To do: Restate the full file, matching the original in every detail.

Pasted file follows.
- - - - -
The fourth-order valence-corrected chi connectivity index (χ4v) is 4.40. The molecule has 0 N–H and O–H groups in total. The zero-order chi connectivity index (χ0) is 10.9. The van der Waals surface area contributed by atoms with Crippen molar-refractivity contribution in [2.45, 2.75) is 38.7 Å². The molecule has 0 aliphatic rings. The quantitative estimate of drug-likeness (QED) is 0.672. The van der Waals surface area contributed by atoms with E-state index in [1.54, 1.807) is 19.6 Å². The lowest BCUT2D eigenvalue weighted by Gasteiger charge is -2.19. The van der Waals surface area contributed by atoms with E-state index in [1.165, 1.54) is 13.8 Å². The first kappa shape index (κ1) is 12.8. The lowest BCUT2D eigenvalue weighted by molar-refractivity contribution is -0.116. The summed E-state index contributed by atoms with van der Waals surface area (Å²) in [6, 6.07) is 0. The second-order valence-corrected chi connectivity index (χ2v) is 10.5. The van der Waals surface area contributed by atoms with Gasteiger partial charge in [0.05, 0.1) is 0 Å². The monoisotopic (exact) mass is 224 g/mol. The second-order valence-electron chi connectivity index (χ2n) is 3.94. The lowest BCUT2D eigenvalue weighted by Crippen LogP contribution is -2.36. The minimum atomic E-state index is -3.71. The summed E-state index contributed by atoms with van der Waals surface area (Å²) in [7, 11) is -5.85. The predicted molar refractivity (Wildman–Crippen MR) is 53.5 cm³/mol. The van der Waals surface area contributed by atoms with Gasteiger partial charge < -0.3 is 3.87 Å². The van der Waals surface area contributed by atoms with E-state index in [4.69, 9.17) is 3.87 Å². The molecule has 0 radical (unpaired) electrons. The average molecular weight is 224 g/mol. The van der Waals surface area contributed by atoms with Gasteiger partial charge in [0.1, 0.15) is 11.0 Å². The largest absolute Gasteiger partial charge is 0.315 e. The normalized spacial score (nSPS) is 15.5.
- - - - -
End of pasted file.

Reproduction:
The fourth-order valence-corrected chi connectivity index (χ4v) is 4.40. The molecule has 0 N–H and O–H groups in total. The zero-order chi connectivity index (χ0) is 10.9. The van der Waals surface area contributed by atoms with Crippen molar-refractivity contribution in [2.45, 2.75) is 38.7 Å². The molecule has 0 aliphatic rings. The quantitative estimate of drug-likeness (QED) is 0.672. The van der Waals surface area contributed by atoms with E-state index in [1.54, 1.807) is 19.6 Å². The lowest BCUT2D eigenvalue weighted by Gasteiger charge is -2.19. The van der Waals surface area contributed by atoms with E-state index in [1.165, 1.54) is 13.8 Å². The first kappa shape index (κ1) is 12.8. The lowest BCUT2D eigenvalue weighted by molar-refractivity contribution is -0.116. The summed E-state index contributed by atoms with van der Waals surface area (Å²) in [6, 6.07) is 0. The second-order valence-corrected chi connectivity index (χ2v) is 10.5. The van der Waals surface area contributed by atoms with Gasteiger partial charge in [0.05, 0.1) is 0 Å². The monoisotopic (exact) mass is 224 g/mol. The second-order valence-electron chi connectivity index (χ2n) is 3.94. The lowest BCUT2D eigenvalue weighted by Crippen LogP contribution is -2.36. The minimum atomic E-state index is -3.71. The summed E-state index contributed by atoms with van der Waals surface area (Å²) in [7, 11) is -5.85. The predicted molar refractivity (Wildman–Crippen MR) is 53.5 cm³/mol. The van der Waals surface area contributed by atoms with Gasteiger partial charge < -0.3 is 3.87 Å². The van der Waals surface area contributed by atoms with E-state index in [4.69, 9.17) is 3.87 Å². The molecule has 0 radical (unpaired) electrons. The average molecular weight is 224 g/mol. The van der Waals surface area contributed by atoms with Gasteiger partial charge in [0.1, 0.15) is 11.0 Å². The largest absolute Gasteiger partial charge is 0.315 e. The normalized spacial score (nSPS) is 15.5.